||Technology in Australia 1788-1988
Table of Contents
I 1788 - State Of The Art In Textile Technology
II Australian Textiles - The Early Days
III Australian Textiles - The 20th Century
IV Australian Textiles - To Date
1788 - State Of The Art In Textile Technology (continued)
Richard Arkwright used such principles in his spinning machine, subsequently known as the 'water-frame' (1769). At first, this machine was horse driven, but by 1775 he had improved the machine considerably and converted it to water power. Rovings were wound on bobbins at the top rear of the machine (Figs. 4 and 5), and yarn was drawn from them by four drawing rollers of progressive speeds. The threads were led down to the front of the machine to vertical spindles with metal flyers, which were driven by a belt from the main wheel. The yarn bobbins were marked on slotted projections fixed to a movable wooden rail behind the spindles, and the metal flyers had eyelets at the end of one leg to lead the thread. In motion, the bobbin rail was raised and lowered by the action of a cam, to distribute the yarn evenly. The principles involved in this machine form the basis for today's worsted spinning system.
While Arkwright was capitalising on his invention, James Hargreaves was working on his famous invention -the spinning jenny. This machine (Figs 6 and 7) consisted of a horizontal frame mounting a large hand-wheel at the spinner's end. By means of a cord, the wheel drove a long horizontal cylinder placed low at the other end of the frame. In the centre of the frame was the creel, carrying stationary spindles on which the rovings were wound. A corresponding number of rotary spindles were mounted at the far end of the spinning and winding yarn, and these were driven by cords from the cylinder. A movable carriage with wheels could be moved to and fro on the top rails of the frame.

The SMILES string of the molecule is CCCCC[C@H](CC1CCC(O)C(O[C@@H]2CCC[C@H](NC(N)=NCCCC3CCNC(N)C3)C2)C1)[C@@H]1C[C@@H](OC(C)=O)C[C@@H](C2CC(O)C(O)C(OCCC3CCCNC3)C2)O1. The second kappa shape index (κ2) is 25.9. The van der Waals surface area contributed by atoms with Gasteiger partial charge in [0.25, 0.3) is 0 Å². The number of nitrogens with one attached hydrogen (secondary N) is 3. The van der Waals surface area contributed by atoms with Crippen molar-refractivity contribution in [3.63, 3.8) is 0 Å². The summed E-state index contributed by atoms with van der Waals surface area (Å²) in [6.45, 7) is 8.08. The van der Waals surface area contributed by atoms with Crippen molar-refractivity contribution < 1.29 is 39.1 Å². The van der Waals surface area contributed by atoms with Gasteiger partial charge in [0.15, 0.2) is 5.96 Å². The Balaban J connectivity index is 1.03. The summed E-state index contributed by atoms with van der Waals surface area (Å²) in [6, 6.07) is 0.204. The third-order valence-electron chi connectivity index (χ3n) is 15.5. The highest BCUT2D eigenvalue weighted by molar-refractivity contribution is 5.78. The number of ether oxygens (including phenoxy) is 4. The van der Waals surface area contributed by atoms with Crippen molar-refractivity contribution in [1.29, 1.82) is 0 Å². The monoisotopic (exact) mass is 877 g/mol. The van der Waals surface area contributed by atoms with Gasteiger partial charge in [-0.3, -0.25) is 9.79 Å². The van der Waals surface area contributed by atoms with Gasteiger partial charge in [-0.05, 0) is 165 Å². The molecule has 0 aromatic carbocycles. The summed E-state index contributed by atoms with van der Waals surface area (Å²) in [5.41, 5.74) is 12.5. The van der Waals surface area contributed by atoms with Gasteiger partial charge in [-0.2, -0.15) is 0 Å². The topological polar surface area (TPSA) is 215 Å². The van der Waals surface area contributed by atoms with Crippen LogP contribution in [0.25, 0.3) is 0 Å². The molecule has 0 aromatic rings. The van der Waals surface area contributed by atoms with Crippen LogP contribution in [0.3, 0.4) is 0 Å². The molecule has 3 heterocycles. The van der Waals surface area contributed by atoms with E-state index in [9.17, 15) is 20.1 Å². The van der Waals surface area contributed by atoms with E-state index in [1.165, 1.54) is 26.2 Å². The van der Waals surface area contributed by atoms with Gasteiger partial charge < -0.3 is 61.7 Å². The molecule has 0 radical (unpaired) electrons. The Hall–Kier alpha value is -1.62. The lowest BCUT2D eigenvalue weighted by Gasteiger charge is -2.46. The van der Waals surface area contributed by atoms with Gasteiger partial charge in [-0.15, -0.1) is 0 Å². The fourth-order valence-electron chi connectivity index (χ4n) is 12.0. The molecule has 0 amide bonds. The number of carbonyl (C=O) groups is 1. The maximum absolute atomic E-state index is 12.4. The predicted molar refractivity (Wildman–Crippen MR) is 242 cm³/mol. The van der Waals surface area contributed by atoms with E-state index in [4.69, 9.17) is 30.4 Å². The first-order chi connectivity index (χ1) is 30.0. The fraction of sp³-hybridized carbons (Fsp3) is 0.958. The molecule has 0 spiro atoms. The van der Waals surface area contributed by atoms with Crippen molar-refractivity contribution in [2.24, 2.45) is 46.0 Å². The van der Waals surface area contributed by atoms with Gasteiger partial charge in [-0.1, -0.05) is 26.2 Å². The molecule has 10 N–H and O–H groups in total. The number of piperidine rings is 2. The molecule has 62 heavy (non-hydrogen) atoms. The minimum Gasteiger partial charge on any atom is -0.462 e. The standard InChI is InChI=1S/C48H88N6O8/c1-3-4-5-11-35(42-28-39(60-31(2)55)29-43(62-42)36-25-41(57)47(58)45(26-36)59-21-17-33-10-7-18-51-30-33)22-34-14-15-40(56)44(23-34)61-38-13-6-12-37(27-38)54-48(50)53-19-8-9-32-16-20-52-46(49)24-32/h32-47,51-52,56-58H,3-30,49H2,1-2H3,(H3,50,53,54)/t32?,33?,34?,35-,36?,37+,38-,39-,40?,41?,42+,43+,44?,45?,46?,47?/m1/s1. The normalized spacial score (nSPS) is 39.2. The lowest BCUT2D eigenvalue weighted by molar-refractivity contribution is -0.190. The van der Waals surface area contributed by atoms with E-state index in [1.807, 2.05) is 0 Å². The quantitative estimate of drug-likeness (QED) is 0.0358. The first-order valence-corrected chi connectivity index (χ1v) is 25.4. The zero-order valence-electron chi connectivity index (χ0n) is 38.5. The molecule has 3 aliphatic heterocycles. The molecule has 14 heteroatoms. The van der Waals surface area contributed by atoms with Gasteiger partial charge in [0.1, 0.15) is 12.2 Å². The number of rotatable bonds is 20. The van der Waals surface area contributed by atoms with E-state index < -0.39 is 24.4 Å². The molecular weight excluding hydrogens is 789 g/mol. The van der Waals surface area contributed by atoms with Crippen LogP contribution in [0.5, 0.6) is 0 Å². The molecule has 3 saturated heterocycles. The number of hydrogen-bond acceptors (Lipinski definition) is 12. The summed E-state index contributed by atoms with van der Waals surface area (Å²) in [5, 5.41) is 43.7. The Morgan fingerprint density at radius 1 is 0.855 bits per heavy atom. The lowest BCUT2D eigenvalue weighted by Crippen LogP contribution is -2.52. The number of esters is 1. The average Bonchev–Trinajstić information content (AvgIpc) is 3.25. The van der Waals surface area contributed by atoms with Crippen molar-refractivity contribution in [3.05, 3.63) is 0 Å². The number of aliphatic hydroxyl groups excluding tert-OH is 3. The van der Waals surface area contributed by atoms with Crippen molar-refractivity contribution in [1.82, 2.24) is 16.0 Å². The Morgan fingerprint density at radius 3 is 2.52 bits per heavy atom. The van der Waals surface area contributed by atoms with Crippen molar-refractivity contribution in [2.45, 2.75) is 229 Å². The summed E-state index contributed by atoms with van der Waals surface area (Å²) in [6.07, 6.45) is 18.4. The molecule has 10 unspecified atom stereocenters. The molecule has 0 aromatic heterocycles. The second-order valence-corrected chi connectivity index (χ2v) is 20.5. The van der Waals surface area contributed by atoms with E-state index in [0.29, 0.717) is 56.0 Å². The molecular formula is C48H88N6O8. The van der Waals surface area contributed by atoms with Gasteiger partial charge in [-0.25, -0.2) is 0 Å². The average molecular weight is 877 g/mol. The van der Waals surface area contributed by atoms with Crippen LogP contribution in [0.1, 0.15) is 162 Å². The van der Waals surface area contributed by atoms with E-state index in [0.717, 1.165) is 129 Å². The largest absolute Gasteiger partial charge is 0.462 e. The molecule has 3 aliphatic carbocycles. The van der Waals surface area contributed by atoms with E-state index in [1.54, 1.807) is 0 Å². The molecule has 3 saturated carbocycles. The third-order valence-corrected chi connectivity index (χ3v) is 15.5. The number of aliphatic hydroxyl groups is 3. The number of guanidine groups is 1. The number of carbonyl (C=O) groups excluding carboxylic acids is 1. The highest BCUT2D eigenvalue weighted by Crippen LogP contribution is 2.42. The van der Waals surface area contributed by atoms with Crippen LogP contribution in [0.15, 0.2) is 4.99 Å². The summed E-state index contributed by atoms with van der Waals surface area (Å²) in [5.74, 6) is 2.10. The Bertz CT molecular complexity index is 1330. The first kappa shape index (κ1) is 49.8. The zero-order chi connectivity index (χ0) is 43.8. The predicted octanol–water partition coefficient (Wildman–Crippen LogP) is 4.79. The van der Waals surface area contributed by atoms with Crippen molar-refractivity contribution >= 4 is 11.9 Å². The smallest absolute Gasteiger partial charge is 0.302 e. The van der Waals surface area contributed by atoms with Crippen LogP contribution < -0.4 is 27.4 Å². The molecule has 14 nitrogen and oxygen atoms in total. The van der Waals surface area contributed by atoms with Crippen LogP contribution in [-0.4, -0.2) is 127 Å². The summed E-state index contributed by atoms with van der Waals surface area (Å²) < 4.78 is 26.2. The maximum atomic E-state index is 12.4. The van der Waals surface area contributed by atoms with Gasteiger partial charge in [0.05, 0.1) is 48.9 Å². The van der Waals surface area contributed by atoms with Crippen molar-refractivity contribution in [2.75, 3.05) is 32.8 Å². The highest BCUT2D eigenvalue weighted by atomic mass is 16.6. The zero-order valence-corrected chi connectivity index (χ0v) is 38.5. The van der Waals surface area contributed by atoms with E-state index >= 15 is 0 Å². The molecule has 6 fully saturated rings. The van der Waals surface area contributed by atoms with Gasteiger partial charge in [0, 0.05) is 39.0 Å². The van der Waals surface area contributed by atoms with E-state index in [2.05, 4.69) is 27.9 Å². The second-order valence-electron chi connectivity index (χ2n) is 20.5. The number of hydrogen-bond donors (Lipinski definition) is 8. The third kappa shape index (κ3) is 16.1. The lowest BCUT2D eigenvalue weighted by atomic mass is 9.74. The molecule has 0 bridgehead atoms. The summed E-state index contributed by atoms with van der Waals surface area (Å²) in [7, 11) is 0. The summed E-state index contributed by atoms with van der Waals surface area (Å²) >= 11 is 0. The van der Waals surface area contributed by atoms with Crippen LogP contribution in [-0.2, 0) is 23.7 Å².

The operation consisted of a complicated series of steps of feeding, drawing back the carriage to draft the roving whilst inserting twist by means of the hand wheel, adding further twist to the yarn, and then winding the yarn on the spindle whilst synchronously pushing the carriage forward.
After the water-frame and the jenny came the mule -the invention of Samuel Crompton. The machine combined the principles of both the water frame and the jenny and produced finer yarns than the other two. In the woollen industry it was to become the major form of woollen yarn spinning for many years.
© 1988 Print Edition page 260, Online Edition 2000
Published by Australian Science and Technology Heritage Centre, using the Web Academic Resource Publisher